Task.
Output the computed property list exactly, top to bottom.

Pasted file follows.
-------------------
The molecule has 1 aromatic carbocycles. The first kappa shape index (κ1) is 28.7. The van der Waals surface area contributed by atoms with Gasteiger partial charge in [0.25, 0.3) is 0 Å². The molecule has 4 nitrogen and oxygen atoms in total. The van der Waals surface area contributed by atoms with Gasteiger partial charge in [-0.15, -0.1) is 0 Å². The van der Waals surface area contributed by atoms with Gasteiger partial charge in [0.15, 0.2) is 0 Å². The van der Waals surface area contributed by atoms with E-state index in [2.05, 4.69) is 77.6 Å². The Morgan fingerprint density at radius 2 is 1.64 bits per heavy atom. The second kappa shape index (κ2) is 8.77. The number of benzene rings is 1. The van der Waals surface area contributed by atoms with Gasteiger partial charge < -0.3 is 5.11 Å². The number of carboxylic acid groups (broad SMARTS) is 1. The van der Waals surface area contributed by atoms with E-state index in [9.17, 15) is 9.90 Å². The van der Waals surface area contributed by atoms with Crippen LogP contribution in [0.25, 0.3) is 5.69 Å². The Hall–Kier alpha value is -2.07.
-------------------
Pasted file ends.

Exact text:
The molecule has 1 aromatic carbocycles. The first kappa shape index (κ1) is 28.7. The van der Waals surface area contributed by atoms with Gasteiger partial charge in [0.25, 0.3) is 0 Å². The molecule has 4 nitrogen and oxygen atoms in total. The van der Waals surface area contributed by atoms with Gasteiger partial charge in [-0.15, -0.1) is 0 Å². The van der Waals surface area contributed by atoms with Gasteiger partial charge in [0.15, 0.2) is 0 Å². The van der Waals surface area contributed by atoms with E-state index in [2.05, 4.69) is 77.6 Å². The Morgan fingerprint density at radius 2 is 1.64 bits per heavy atom. The second kappa shape index (κ2) is 8.77. The number of benzene rings is 1. The van der Waals surface area contributed by atoms with Gasteiger partial charge < -0.3 is 5.11 Å². The number of carboxylic acid groups (broad SMARTS) is 1. The van der Waals surface area contributed by atoms with E-state index in [9.17, 15) is 9.90 Å². The van der Waals surface area contributed by atoms with Crippen LogP contribution in [0.25, 0.3) is 5.69 Å². The Hall–Kier alpha value is -2.07.